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# Truncation Depth Rule-of-Thumb for Convolutional Codes

- Monday, 05 January 2009

### The new rule is more accurate and tight at high signal-to-noise ratios.

In this innovation, it is shown that a commonly
used rule of thumb (that the truncation
depth of a convolutional code should
be five times the memory length, *m*, of the
code) is accurate only for rate 1/2 codes.
In fact, the truncation depth should be 2.5
*m*/(1 – *r*), where *r* is the code rate. The
accuracy of this new rule is demonstrated
by tabulating the distance properties of a
large set of known codes. This new rule was
derived by bounding the losses due to truncation
as a function of the code rate.

The bound derives from a result on random
trellis codes in G.D. Forney, Jr.’s
“Convolutional codes II: Maximum likelihood
decoding,” *Information and Control*,
vol. 25:222-266 (1974). An (*M*, ν) trellis is
a trellis corresponding to a shift register of
length ν where each register contains a *M*-vector
and the input is an *M*-ary sequence
(the corresponding trellis contains *M*v
states). An (*M*, ν, *n*) trellis code augments
an (*M*, ν) trellis by assigning *n* channel
symbols to each edge. The rate of the
code is *r* = log_{2} (*M*)/*n* bits/symbol. A random
trellis code is an (*M*, ν, *n*) trellis in
which each channel symbol on each edge
is chosen randomly and independently
according to some distribution *p*. When *M*
= *q ^{k}* the (

*M*, ν,

*n*) trellis corresponds to a rate log

_{2}(

*q*)>

*k*/

*n*nonsystematic convolutional code over GF(

*q*) with

*k*equal constraint lengths ν

_{i}= ν, 1 <

*i*<

*k*. The memory of this code is

*m*= max

_{i}ν

_{i}= ν. It is presumed that the code is decoded via the Viterbi algorithm with decisions on edges of the trellis made after a delay of

*T*trellis stages. A truncation error occurs when an incorrect edge is chosen that would not have been chosen with an infinite truncation depth.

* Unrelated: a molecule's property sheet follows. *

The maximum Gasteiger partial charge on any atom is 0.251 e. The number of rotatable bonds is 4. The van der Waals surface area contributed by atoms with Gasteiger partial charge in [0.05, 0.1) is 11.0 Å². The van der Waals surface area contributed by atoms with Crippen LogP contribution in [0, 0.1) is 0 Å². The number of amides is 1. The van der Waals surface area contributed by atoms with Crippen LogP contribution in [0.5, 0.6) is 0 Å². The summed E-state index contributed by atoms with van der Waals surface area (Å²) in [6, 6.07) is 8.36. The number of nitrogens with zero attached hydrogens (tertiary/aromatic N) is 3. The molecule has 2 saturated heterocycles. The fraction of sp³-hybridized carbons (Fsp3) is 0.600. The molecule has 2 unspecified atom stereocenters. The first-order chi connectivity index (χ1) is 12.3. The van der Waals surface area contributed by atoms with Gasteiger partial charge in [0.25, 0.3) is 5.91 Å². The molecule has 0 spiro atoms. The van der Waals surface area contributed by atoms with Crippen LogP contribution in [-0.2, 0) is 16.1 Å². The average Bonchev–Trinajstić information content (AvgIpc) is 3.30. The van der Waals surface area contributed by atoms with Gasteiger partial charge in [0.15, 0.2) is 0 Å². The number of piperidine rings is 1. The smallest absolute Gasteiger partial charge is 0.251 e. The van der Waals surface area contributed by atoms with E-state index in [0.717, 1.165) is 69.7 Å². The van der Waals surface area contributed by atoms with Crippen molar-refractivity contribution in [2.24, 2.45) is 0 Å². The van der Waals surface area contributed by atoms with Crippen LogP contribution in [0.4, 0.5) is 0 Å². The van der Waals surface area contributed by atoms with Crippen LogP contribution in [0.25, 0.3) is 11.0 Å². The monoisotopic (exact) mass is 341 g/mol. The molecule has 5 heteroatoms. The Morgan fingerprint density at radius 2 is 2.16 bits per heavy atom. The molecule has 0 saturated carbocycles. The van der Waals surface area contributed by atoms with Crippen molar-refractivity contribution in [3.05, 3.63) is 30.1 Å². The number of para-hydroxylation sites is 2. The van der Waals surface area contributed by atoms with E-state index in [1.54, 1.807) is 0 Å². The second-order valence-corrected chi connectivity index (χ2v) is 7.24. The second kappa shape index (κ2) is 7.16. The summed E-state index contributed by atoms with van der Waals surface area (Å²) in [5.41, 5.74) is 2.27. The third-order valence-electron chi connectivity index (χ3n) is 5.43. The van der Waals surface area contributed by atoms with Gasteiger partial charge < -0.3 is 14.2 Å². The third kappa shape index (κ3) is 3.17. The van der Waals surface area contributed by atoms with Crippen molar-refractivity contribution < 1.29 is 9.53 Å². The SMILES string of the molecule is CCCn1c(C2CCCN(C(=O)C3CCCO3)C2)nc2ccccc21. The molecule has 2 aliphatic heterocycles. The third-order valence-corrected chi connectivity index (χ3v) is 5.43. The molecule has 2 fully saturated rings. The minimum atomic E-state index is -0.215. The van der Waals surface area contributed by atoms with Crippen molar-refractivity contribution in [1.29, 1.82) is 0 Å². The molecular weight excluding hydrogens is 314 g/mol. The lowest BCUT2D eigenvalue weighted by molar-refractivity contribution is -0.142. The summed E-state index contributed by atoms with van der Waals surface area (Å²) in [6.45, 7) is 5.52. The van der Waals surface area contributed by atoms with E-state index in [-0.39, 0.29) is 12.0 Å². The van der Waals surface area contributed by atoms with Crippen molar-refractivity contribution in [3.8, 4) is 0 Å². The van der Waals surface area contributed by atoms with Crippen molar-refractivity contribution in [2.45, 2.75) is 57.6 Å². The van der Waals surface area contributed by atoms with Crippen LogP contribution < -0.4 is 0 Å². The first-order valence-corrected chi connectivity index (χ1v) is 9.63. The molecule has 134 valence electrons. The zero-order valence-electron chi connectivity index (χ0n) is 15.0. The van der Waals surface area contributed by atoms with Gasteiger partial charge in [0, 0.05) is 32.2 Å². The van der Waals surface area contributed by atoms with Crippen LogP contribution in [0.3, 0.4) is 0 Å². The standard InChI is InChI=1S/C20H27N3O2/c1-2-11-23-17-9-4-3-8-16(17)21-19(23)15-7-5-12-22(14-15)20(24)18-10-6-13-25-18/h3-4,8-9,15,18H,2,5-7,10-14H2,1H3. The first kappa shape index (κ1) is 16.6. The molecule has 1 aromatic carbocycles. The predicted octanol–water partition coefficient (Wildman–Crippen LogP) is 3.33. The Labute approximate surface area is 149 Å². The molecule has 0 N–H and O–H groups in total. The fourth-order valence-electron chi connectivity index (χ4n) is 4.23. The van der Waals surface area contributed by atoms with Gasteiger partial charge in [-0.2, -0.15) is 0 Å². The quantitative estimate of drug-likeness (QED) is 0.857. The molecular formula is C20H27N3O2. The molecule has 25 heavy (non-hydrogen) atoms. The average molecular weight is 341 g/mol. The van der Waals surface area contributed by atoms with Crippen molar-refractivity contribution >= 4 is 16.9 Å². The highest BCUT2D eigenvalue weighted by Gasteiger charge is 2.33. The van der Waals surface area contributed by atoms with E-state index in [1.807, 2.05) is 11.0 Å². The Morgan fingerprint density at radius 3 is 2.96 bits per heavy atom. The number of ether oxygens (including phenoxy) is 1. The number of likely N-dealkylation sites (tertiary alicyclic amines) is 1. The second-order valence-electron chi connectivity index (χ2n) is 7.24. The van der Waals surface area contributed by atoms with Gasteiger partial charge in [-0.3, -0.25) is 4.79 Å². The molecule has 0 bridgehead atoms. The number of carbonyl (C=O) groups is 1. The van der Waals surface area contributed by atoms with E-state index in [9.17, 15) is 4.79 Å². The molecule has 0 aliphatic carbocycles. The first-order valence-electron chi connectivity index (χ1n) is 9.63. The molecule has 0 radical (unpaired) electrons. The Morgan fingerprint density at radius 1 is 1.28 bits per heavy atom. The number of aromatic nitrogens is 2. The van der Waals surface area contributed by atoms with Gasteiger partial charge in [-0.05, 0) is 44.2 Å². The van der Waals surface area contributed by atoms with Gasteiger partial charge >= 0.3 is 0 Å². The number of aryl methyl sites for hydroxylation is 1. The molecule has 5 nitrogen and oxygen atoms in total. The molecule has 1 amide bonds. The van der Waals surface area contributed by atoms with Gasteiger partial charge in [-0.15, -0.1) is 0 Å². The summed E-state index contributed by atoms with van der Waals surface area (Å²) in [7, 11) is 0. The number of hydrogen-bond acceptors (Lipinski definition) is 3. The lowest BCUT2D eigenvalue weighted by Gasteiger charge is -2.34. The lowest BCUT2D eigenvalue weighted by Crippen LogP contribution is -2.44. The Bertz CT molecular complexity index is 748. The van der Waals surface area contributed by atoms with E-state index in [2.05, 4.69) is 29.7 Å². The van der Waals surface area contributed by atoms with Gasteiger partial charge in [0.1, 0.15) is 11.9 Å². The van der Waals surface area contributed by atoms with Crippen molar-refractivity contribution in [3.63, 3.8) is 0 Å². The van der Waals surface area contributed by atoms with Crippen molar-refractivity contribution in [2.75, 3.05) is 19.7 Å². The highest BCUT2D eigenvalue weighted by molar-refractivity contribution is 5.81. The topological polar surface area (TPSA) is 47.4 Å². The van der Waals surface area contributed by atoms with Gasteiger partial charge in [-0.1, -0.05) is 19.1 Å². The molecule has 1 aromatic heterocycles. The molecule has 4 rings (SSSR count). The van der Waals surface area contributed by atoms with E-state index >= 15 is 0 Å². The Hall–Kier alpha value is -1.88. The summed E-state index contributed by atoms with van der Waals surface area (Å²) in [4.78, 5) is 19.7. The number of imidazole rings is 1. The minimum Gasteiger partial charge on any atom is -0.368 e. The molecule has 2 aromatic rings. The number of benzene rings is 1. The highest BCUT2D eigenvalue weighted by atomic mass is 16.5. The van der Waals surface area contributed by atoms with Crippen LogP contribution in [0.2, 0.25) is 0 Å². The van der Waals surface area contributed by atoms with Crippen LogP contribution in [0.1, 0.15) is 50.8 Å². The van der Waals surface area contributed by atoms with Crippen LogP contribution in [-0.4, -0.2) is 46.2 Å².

In the case of punctured codes, the
truncation depth on the mother code
trellis should be increased as the rate
increases. Punctured code can be created
by forming (*q ^{k}*, ν,

*n*) code by puncturing a (

*q*, ν

^{k}_{1},

*n*

_{1}) mother code, where

*k*

_{1}divides

*k*and ν = ν

_{1}

*k*

_{1}/

*k*. This resulting code is the daughter code. The two codes are represented with the same number of states, with

*k*/

*k*

_{1}stages of the mother code corresponding to 1 stage of the daughter code. The required truncation depth on the daughter code trellis corresponds to a truncation depth on the mother code trellis of

1> ν

_{1}/(1 –

*r*)

i.e., the truncation depth on the mother code goes as the memory of the mother code scaled by one minus the rate of the punctured code.

With regard to particular codes, a good indicator of the required truncation depth is the path length at which all paths that diverge from a particular path have accumulated the minimum distance of the code. It is shown that the new rule of thumb provides an accurate prediction of this depth for codes of varying rates.

*This work was done by Bruce Moision of
Caltech for NASA’s Jet Propulsion Laboratory.
NPO-45009*

### This Brief includes a Technical Support Package (TSP).

** Truncation Depth Rule-of-Thumb Convolutional Codes** (reference NPO-45009) is currently available for download from the TSP library.

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